Missy, here. And I'm so thrilled to bring you a wonderful teacher, Laurie Schnebly Campbell. I took Laurie's online class, Plotting Via Motivation, and I have to tell you, I'm now a firm believer in her method! Here's Laurie...
We all know God didn't make ANY of us perfect. But sometimes it's tempting to give our characters a motivation that's one-hundred percent kind, honest, charitable, grateful, noble, responsible, loving and good.
The only problem with that is: how can such a person possibly change for the better?
If they're starring in an action-adventure story where readers don't especially care about character development, then we don't need to worry about showing how they grow & learn & change between Chapter One and The End. (James Bond, for instance, has never possessed a whole lot of inner depth, and nobody cares!)
But suppose we want our characters to have room for overcoming something inside them? Something that's keeping them from being as kind-honest-charitable-etc as they COULD be?
That's where we get into motivation. Which, even though it's at the heart of Goal-Motivation-Conflict, is usually the easiest one to overlook when starting a new story.
On the surface, motivation is simple.
There are all kinds of theories of motivation, and they all boil down to the same thing: We want to be Okay.
Whatever it takes to be okay, that's what motivates us.
Maslow talked about that, saying that to be Okay we first need Food and Water...yep, okay...Shelter...got it...then Safety...and in most books, those issues are pretty well taken care of. Sometimes you'll get characters fleeing the murderer in the North Woods or laid off from the factory job, but food isn't usually a driving motivation.
So we get into the next level of what people need to be Okay, which is Belonging / Acceptance / Love. Then there's Respect of Others and Self-Respect, and finally there's the drive to Be All You Can Be. Everywhere along that continuum, you've got some great motivators.
And that matters, because it's the motivation that makes a character interesting.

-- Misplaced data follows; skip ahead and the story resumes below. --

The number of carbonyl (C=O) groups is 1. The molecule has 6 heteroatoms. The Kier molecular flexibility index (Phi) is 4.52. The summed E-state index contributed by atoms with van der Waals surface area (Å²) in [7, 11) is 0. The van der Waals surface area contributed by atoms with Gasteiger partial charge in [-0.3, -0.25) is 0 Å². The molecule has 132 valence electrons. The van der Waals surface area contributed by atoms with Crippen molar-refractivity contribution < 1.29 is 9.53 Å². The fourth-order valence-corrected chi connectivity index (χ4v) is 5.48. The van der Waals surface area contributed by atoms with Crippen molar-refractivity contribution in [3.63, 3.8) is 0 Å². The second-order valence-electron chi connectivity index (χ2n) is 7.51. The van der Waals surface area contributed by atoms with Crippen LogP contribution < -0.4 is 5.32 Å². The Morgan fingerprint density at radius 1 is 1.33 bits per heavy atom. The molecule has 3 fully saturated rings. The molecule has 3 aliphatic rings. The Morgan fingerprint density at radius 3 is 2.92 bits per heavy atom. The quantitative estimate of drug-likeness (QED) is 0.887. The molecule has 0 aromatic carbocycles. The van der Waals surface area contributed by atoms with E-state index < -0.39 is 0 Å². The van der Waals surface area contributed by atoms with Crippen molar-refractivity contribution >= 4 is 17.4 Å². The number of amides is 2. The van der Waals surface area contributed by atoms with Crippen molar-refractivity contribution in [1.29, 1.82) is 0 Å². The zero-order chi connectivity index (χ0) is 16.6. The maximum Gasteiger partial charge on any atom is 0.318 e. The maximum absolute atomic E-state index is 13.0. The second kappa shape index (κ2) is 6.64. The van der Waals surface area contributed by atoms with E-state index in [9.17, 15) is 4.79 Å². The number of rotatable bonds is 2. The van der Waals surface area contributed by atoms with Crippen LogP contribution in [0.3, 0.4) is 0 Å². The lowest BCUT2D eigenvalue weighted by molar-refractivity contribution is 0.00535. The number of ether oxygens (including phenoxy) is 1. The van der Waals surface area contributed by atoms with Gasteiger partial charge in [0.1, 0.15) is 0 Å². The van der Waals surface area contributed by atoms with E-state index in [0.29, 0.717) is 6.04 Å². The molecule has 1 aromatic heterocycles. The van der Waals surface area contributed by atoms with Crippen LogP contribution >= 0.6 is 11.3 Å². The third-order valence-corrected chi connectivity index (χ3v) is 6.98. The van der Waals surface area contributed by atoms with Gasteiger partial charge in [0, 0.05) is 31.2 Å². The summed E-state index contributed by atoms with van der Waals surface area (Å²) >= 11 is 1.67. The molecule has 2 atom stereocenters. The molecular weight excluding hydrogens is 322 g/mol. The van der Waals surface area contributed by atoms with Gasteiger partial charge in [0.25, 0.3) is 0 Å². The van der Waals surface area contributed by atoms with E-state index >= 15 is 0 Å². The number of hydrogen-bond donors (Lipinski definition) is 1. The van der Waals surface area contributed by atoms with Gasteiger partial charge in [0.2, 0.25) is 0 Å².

Where does it come into the story?
Some writers start with the motivation: "let's see, a woman who's motivated by the desire for adventure would be THIS type of person." Other writers start with the character: "my heroine wants to sail to Jamaica, so that must mean she's motivated by adventure."
Either way works fine. And either way leaves you totally free to write any kind of story you want.
Say, given this heroine who wants to sail to Jamaica in search of adventure, could your story be full of soul-deep emotion? Absolutely. Quirky humor? Sure. Dizzying suspense? Of course. Imaginative history? Yep. Heartwarming realism? Yep.
It all depends on how you write it.
So in that case, why does the heroine's motivation even matter?
Because it's what makes her credible. Same as we can't have pink-elephant aliens showing up in some 14th-century castle without sacrificing a bit of credibility, neither can we have this woman sailing off to Jamaica without SOME plausible motivation.
And that's where it's easy for us authors to fall down on the job. We love this heroine who's rigging out her sailboat, we love that she's going to Jamaica, and we know that on the way she'll meet this incredibly witty sailor, and there'll be a pirate attack -- oh, and the pirate ship will have a yellow parrot named Sidney! -- it's all taking shape. We KNOW it'll work, because we can SEE this story.
But there's a down-side...
Thing is, it's that wonderful dazzling clarity which can get us into trouble. Because our readers weren't IN on this first glorious flash of inspiration. They can't see that wonderful vision. All they see is a heroine rigging out her sailboat for a trip to Jamaica, and they have no idea why she's doing it.
Unless the readers GET this heroine's desire for adventure, they're gonna feel out of the loop. They might not know why the story isn't working for them, but they're missing her motivation.
And motivation is what makes a book memorable.
For some writers, it comes so naturally that they never even question how their characters' motivation will feed into the plot. (Which sometimes leaves them at loose ends, wondering what could possibly HAPPEN in this plot.)
For others, it's more of a tack-on because their strength is in plotting. (Which sometimes leaves them wondering how to explain WHY this character did something that seems senseless but is actually integral to the plot.)
And that leads to our prize-drawing question:
Which comes more easily for you, building a character or building a plot? How do you know?
There's no Right Answer or Wrong Answer. (Although if you say "both come so easily that I write fabulous bestsellers in six days," I'll be horribly envious!)
I'd love to hear which you find easier, and somebody who posts will win free registration to my Plotting Via Motivation class coming up at www.writeruniv.comnext month. Which quite a few Seekerville folks have already taken, so you might run into a friend or two in that group. :)
Laurie, who'll start the ball rolling by saying I find character-building easier because I like personality stuff
Laurie Schnebly Campbell (www.booklaurie.com) grew up with a marriage-counselor mother, preparing her to write happy endings for her own books -- including one that beat out Nora Roberts for "Best Special Edition of the Year." The only thing she loves more than writing is working with other writers, which is why she now has a dozen novels on her bookshelf with acknowledgments from authors who loved her class!